The workshop will consist of 3 days with 3 hours of lectures and discussion, where participation in discussions are important components for all participants.
Requirements for course approval
Each enrolled student should plan to present one critique of an assigned article in class. Please exclude any articles that I have co-authored and check with me in advance (firstname.lastname@example.org) of the course as to whether you preferred article is still available for presentation. Your presentation is strictly limited to 30 minutes and it should be a critical summary of the paper including possible extensions and related papers that are omitted by the authors.
Students should be prepared to critically discuss any of the 3 or 4 assigned research articles for each class when randomly called upon.
Student's active participation in class, as well as a term paper that presents a detailed research proposal in this area.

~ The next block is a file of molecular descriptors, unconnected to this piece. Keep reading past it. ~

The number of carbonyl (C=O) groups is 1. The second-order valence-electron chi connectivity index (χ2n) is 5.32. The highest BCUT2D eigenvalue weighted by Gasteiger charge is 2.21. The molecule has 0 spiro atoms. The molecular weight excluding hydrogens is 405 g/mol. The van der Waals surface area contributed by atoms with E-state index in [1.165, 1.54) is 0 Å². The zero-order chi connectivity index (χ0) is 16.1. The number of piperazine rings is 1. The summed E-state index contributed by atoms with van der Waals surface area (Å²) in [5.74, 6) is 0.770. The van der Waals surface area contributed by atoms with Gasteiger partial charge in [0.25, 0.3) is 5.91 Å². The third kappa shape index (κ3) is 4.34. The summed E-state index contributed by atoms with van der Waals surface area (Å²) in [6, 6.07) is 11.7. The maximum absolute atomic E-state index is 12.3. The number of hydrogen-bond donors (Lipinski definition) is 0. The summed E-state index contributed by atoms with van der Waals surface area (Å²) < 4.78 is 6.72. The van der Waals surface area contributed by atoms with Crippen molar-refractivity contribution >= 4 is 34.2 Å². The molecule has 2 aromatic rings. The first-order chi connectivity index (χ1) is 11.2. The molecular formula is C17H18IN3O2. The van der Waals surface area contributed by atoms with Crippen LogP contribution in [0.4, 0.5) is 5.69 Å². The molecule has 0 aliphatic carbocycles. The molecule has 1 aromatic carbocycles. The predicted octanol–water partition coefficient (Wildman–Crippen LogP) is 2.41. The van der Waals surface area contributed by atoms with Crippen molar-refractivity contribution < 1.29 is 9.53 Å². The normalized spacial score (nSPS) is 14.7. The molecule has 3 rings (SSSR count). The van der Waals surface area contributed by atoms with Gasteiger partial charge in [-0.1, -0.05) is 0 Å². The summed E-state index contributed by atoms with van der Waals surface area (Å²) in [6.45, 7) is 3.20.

Pass/fail based on class participation (50%) and term paper (50%).
It is assumed that all interested students have a working knowledge of MatLab, Stata, etc.
Assigned and Recommended Readings:
All background readings and the assigned readings for class 1 should be completed before the course begins. Assigned readings are designated by an *.
Background Reading for Corporate Governance Seminar (Prof. Ron Masulis)
*Atanasov, V. and B. Black, 2016, Shock-Based Causal Inference in Corporate Finance and
Accounting Research, Critical Finance Review, 5: 207-304.
Background Readings: Survey Articles on CEO Incentives
*Edmans, A., X. Gabaix and D. Jenter, 2017, Executive Compensation: A Survey of Theory and Evidence, ECGI working paper.
*Hermalin, H. and M. Weisbach, Assessing Managerial Ability: Implications for Corporate Governance, Chapter 3 of The Handbook of the Economics of Corporate Governance, coedited by B. Hermalin and M. Weisbach, 2017, Elsevier Publishers.